Peru Passes Historic Law on Indigenous Peoples
Date: Wednesday, October 19, 2011
The Government of Peru has taken a historic step for indigenous peoples by becoming the first country in Latin America and the Caribbean to pass a law requiring that indigenous peoples be consulted on and give their consent to any legislative or administrative measures that directly affect them.
President Ollanta Humala enacted the law on 6 September 2011. Expected to establish a new framework for relations with indigenous peoples in Peru, it accords with obligations under International Labour Organization Convention 169.
The law marks a major break with the past in Peru, when the rights of indigenous communities were often not respected. A crisis point was reached in 2009, in Bagua in northern Peru. More than 30 people were killed protesting against executive orders to liberalize land markets, restrict their territorial rights, and allow mining and oil companies to use indigenous territories without proper consultation.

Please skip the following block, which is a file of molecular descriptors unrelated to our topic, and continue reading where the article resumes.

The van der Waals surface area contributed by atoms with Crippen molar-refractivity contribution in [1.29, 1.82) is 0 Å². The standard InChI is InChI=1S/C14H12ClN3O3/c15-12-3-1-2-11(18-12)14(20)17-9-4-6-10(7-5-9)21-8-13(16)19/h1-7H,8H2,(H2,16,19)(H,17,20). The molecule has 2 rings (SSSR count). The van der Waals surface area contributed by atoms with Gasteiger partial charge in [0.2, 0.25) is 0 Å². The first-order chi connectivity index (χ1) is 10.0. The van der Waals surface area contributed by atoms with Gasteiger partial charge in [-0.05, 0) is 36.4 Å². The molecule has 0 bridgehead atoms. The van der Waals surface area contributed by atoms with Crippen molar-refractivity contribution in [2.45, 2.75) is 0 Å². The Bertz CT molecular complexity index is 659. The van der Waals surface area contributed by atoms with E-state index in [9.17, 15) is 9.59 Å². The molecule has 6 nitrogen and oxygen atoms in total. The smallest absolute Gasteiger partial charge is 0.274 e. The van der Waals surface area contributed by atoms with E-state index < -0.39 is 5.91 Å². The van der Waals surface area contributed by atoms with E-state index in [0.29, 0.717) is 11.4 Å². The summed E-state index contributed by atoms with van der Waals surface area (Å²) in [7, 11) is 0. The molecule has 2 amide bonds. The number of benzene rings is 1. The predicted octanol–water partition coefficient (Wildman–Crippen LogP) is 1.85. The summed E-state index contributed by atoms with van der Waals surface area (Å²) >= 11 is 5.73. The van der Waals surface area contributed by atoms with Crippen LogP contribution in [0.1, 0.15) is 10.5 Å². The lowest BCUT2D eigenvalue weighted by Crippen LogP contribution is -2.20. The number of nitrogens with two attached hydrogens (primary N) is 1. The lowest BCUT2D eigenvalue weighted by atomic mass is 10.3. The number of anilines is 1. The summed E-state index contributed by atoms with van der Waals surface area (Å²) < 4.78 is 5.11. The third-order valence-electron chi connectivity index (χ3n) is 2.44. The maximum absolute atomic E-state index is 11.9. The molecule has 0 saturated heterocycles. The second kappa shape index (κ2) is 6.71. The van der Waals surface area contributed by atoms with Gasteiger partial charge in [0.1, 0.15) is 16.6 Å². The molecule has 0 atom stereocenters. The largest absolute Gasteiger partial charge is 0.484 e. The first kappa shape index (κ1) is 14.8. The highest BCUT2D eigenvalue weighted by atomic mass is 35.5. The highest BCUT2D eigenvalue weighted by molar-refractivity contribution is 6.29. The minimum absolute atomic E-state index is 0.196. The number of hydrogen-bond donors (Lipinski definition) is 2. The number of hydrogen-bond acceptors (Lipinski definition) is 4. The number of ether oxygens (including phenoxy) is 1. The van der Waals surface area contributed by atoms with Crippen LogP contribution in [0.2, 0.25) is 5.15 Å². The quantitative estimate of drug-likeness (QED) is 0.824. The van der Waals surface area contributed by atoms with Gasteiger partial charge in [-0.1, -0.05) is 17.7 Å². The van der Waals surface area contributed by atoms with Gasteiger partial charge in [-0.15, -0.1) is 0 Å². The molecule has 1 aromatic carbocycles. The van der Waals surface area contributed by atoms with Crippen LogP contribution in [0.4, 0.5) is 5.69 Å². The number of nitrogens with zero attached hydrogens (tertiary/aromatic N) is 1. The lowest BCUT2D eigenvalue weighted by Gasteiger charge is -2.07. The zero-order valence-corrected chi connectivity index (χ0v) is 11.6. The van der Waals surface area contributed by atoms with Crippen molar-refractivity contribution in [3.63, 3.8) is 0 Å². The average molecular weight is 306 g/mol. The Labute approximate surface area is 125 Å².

Afterward, UN Women assisted the efforts of indigenous women's leaders and organizations to advocate for the right of indigenous communities to be consulted on development programmes, policies and actions of extractive industries affecting their territories, and social and cultural lives. Women actively participated in discussions with the State to address issues linked to land, forests and other key concerns.
With the new law in place, UN Women will support implementation, the continued development of leadership capacities in women leaders from indigenous communities, and the full participation of indigenous women and youth in all aspects of decision-making.